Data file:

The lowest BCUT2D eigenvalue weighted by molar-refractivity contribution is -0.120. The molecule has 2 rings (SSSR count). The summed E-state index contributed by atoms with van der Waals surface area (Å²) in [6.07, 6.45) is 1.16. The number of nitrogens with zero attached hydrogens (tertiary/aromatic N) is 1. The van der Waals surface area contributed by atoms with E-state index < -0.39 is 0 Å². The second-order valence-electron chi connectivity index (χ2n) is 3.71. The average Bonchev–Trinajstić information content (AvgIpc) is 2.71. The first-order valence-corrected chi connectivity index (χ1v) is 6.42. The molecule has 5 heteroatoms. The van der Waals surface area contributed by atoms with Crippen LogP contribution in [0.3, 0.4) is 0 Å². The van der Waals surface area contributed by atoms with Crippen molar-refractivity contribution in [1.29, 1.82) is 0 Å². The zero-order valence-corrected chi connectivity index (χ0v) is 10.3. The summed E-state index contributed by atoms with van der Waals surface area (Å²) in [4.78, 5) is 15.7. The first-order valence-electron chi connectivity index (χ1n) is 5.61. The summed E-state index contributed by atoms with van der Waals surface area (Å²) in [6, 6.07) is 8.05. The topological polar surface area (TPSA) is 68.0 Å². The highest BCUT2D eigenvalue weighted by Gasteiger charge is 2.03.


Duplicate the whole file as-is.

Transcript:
The lowest BCUT2D eigenvalue weighted by molar-refractivity contribution is -0.120. The molecule has 2 rings (SSSR count). The summed E-state index contributed by atoms with van der Waals surface area (Å²) in [6.07, 6.45) is 1.16. The number of nitrogens with zero attached hydrogens (tertiary/aromatic N) is 1. The van der Waals surface area contributed by atoms with E-state index < -0.39 is 0 Å². The second-order valence-electron chi connectivity index (χ2n) is 3.71. The average Bonchev–Trinajstić information content (AvgIpc) is 2.71. The first-order valence-corrected chi connectivity index (χ1v) is 6.42. The molecule has 5 heteroatoms. The van der Waals surface area contributed by atoms with Crippen LogP contribution in [0.3, 0.4) is 0 Å². The van der Waals surface area contributed by atoms with Crippen molar-refractivity contribution in [1.29, 1.82) is 0 Å². The zero-order valence-corrected chi connectivity index (χ0v) is 10.3. The summed E-state index contributed by atoms with van der Waals surface area (Å²) in [4.78, 5) is 15.7. The first-order valence-electron chi connectivity index (χ1n) is 5.61. The summed E-state index contributed by atoms with van der Waals surface area (Å²) in [6, 6.07) is 8.05. The topological polar surface area (TPSA) is 68.0 Å². The highest BCUT2D eigenvalue weighted by Gasteiger charge is 2.03.